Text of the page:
Sweet Peas in Spring

Finally my sweet peas are ready!  After maintaining a steady grip during the cold, during the heat, and everything in between, my sweet babies have matured. 

Crisp on the out side, sweet delicacy on the inside, these are worth the wait.

And easy to store.  I’m freezing mine fresh — because I haven’t decided how I want to use them in the future.  But when I do, I know they’ll be delicious.  Already tried some.

Garden peas are especially precious in our garden as they are a limited commodity.  They prefer cool weather and now that it’s warming up here in Florida, I know these sweets will be on the way out.  It’s been so warm, my young broccoli are already bolting in rebellion.

Oh, well.  Just another day in the life of a gardener.  We take what we can get where we can get it!

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Kids Planting and Progressing

For the kids, this was a week of “seed fun.”  

With the warm wave of weather here in Florida, we’re taking our chances and planting now–to ensure our crops are ready before graduation.  We do have our priorities, you know and the harvest party is top of the list! 

To begin, we toured the garden to check on our plants’ progress.  The cilantro is turning coriander.  No longer content to remain in its original form, this plant is now shooting  toward the sky, sporting lovely white blooms.  Soon, these flowers will produce coriander seeds–which of course we will harvest.  I know there’s some parent out there ready and waiting with the perfect recipe.  And if not, the kids and I will find something to do with them.  (BTW, we’re open to suggestion.)

Our baby carrots are tender and sweet.  No, they’re nowhere near ready, but their greenery is quite delicate.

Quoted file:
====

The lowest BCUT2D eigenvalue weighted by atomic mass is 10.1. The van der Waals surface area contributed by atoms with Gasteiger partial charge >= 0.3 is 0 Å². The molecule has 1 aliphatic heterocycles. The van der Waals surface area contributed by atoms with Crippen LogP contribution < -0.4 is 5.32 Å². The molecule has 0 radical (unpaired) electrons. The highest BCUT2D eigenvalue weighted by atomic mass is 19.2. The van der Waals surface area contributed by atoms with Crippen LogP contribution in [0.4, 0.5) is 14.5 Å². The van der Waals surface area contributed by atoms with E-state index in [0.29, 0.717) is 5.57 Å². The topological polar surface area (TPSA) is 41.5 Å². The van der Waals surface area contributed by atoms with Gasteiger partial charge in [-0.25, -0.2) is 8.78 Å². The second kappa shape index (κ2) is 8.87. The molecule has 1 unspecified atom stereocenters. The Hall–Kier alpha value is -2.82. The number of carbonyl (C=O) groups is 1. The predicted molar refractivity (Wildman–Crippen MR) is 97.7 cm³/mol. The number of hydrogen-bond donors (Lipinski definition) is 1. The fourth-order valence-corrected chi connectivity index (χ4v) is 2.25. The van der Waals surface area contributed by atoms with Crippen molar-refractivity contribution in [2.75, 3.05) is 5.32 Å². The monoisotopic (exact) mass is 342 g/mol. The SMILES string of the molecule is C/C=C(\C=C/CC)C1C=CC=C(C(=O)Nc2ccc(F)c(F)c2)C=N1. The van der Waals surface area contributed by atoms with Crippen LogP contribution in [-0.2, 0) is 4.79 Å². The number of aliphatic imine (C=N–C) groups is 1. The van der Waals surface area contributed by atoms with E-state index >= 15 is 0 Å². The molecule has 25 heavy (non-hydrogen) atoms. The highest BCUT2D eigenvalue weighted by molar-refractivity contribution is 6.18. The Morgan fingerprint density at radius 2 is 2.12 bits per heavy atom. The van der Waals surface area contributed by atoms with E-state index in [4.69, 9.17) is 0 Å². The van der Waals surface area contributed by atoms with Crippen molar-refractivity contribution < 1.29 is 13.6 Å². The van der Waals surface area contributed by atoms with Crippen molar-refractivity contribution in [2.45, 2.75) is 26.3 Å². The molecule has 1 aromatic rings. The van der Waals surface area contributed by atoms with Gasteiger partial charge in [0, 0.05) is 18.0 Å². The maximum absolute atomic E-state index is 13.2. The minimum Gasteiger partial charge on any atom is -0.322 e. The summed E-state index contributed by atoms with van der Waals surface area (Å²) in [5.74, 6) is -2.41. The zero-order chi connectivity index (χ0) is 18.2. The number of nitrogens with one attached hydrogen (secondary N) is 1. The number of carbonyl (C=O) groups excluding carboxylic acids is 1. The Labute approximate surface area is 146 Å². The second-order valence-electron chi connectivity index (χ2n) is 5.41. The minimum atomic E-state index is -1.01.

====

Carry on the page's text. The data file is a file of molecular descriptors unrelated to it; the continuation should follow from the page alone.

And just look at those potatoes.  The kids can almost taste those healthy potato chips and fries now.  

“Wipe off the drool, kids.  We still have a while to go.  And for increased production, cover those babies with dirt!”

And production we need if we expect to have enough potatoes for a party’s worth of chips!  Healthy of course, lightly coated with olive oil and herbs and baked to golden perfection.  (Food talk keeps the kids motivated.) 

Yet more fascinating than food are our beans.  Personally, I find the early stages of bean development to be the most visual examples of Mother Nature in action than most anything else.  More than leaves sprouting and stems growing, this life cycle literally unfurls before your very eyes. 

Why, just look at them!

You can almost feel the energy as it opens from the seed, erupting in a burst…

…exploding in green bloom.  Have you ever seen anything so beautiful?

Magnificent.  Not into beans?  How about this sweet baby strawberry.  Precious, isn’t it?

Glorious.  Absolutely glorious.  We also planted cucumber and corn seeds, as well as transplanted tomatoes.

The kids learned tomatoes are best planted deep, covering the bottom two “leaves” as they bury the base.  By doing so, they’ll encourage stronger root growth and development for their small tomato sprout.  Important–as we anticipate big strong tomatoes come spring!  And on our way back to class, we spotted this early gem.